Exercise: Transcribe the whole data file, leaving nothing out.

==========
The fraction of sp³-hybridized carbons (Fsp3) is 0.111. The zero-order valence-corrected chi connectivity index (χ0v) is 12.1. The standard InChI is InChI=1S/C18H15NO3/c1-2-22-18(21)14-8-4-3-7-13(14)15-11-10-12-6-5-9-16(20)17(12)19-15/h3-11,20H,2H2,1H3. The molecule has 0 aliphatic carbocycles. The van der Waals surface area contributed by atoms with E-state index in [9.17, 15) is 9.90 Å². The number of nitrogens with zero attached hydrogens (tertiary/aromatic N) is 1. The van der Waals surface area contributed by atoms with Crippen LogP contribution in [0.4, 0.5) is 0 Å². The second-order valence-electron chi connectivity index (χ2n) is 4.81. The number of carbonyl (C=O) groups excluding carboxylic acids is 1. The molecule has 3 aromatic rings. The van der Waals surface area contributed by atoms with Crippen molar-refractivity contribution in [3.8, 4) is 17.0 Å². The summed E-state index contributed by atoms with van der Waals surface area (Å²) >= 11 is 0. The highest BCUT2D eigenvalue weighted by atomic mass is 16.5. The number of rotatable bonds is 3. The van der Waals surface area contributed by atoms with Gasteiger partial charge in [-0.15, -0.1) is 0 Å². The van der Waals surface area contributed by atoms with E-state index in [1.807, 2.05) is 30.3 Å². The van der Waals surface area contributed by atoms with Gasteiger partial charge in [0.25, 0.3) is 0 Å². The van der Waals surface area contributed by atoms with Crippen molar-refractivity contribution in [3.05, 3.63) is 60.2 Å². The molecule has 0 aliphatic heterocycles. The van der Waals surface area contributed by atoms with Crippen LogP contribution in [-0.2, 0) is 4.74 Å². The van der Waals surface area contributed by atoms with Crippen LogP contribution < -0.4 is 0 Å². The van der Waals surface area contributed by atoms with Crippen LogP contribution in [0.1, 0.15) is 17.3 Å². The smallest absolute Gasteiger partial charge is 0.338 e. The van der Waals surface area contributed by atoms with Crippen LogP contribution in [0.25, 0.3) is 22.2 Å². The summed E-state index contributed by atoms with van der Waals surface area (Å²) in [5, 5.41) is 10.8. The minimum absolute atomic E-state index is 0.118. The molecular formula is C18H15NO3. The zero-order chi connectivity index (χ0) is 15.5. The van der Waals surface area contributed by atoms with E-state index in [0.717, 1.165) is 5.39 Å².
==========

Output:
The fraction of sp³-hybridized carbons (Fsp3) is 0.111. The zero-order valence-corrected chi connectivity index (χ0v) is 12.1. The standard InChI is InChI=1S/C18H15NO3/c1-2-22-18(21)14-8-4-3-7-13(14)15-11-10-12-6-5-9-16(20)17(12)19-15/h3-11,20H,2H2,1H3. The molecule has 0 aliphatic carbocycles. The van der Waals surface area contributed by atoms with E-state index in [9.17, 15) is 9.90 Å². The number of nitrogens with zero attached hydrogens (tertiary/aromatic N) is 1. The van der Waals surface area contributed by atoms with Crippen LogP contribution in [0.4, 0.5) is 0 Å². The second-order valence-electron chi connectivity index (χ2n) is 4.81. The number of carbonyl (C=O) groups excluding carboxylic acids is 1. The molecule has 3 aromatic rings. The van der Waals surface area contributed by atoms with Crippen molar-refractivity contribution in [3.8, 4) is 17.0 Å². The summed E-state index contributed by atoms with van der Waals surface area (Å²) >= 11 is 0. The highest BCUT2D eigenvalue weighted by atomic mass is 16.5. The number of rotatable bonds is 3. The van der Waals surface area contributed by atoms with Gasteiger partial charge in [-0.15, -0.1) is 0 Å². The van der Waals surface area contributed by atoms with E-state index in [1.807, 2.05) is 30.3 Å². The van der Waals surface area contributed by atoms with Gasteiger partial charge in [0.25, 0.3) is 0 Å². The van der Waals surface area contributed by atoms with Crippen molar-refractivity contribution in [3.05, 3.63) is 60.2 Å². The molecule has 0 aliphatic heterocycles. The van der Waals surface area contributed by atoms with Crippen LogP contribution in [-0.2, 0) is 4.74 Å². The van der Waals surface area contributed by atoms with Crippen LogP contribution < -0.4 is 0 Å². The van der Waals surface area contributed by atoms with Crippen LogP contribution in [0.1, 0.15) is 17.3 Å². The smallest absolute Gasteiger partial charge is 0.338 e. The van der Waals surface area contributed by atoms with Crippen LogP contribution in [0.25, 0.3) is 22.2 Å². The summed E-state index contributed by atoms with van der Waals surface area (Å²) in [5, 5.41) is 10.8. The minimum absolute atomic E-state index is 0.118. The molecular formula is C18H15NO3. The zero-order chi connectivity index (χ0) is 15.5. The van der Waals surface area contributed by atoms with E-state index in [0.717, 1.165) is 5.39 Å².